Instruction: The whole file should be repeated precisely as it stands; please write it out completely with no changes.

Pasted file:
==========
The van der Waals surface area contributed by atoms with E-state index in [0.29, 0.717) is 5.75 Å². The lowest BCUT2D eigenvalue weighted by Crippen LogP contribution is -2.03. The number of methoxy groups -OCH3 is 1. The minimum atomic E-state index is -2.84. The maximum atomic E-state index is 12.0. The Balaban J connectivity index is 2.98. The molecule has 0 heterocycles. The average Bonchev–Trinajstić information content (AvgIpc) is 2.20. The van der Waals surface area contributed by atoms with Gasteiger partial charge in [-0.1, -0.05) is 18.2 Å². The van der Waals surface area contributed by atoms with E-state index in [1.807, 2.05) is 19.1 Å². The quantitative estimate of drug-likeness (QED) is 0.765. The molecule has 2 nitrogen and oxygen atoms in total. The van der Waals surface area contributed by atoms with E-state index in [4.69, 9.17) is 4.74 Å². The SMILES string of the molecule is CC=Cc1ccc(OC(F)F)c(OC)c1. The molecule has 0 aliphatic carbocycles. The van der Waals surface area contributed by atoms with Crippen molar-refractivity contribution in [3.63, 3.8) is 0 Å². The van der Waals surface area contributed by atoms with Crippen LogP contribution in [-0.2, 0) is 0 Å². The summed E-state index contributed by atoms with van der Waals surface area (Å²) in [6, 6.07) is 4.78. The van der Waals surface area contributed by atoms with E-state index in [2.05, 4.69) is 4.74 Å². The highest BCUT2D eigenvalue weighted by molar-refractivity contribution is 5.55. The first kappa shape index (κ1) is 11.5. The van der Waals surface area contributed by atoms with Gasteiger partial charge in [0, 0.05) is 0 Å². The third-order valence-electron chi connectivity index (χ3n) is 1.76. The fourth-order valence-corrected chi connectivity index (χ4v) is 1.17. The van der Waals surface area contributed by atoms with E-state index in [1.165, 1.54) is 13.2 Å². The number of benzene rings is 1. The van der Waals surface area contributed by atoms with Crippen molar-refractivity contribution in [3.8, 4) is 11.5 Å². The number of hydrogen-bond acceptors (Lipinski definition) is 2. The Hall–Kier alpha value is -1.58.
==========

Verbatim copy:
The van der Waals surface area contributed by atoms with E-state index in [0.29, 0.717) is 5.75 Å². The lowest BCUT2D eigenvalue weighted by Crippen LogP contribution is -2.03. The number of methoxy groups -OCH3 is 1. The minimum atomic E-state index is -2.84. The maximum atomic E-state index is 12.0. The Balaban J connectivity index is 2.98. The molecule has 0 heterocycles. The average Bonchev–Trinajstić information content (AvgIpc) is 2.20. The van der Waals surface area contributed by atoms with Gasteiger partial charge in [-0.1, -0.05) is 18.2 Å². The van der Waals surface area contributed by atoms with E-state index in [1.807, 2.05) is 19.1 Å². The quantitative estimate of drug-likeness (QED) is 0.765. The molecule has 2 nitrogen and oxygen atoms in total. The van der Waals surface area contributed by atoms with E-state index in [4.69, 9.17) is 4.74 Å². The SMILES string of the molecule is CC=Cc1ccc(OC(F)F)c(OC)c1. The molecule has 0 aliphatic carbocycles. The van der Waals surface area contributed by atoms with Crippen molar-refractivity contribution in [3.63, 3.8) is 0 Å². The van der Waals surface area contributed by atoms with Crippen LogP contribution in [-0.2, 0) is 0 Å². The summed E-state index contributed by atoms with van der Waals surface area (Å²) in [6, 6.07) is 4.78. The van der Waals surface area contributed by atoms with E-state index in [2.05, 4.69) is 4.74 Å². The highest BCUT2D eigenvalue weighted by molar-refractivity contribution is 5.55. The first kappa shape index (κ1) is 11.5. The van der Waals surface area contributed by atoms with Gasteiger partial charge in [0, 0.05) is 0 Å². The third-order valence-electron chi connectivity index (χ3n) is 1.76. The fourth-order valence-corrected chi connectivity index (χ4v) is 1.17. The van der Waals surface area contributed by atoms with E-state index in [1.165, 1.54) is 13.2 Å². The number of benzene rings is 1. The van der Waals surface area contributed by atoms with Crippen molar-refractivity contribution in [3.8, 4) is 11.5 Å². The number of hydrogen-bond acceptors (Lipinski definition) is 2. The Hall–Kier alpha value is -1.58.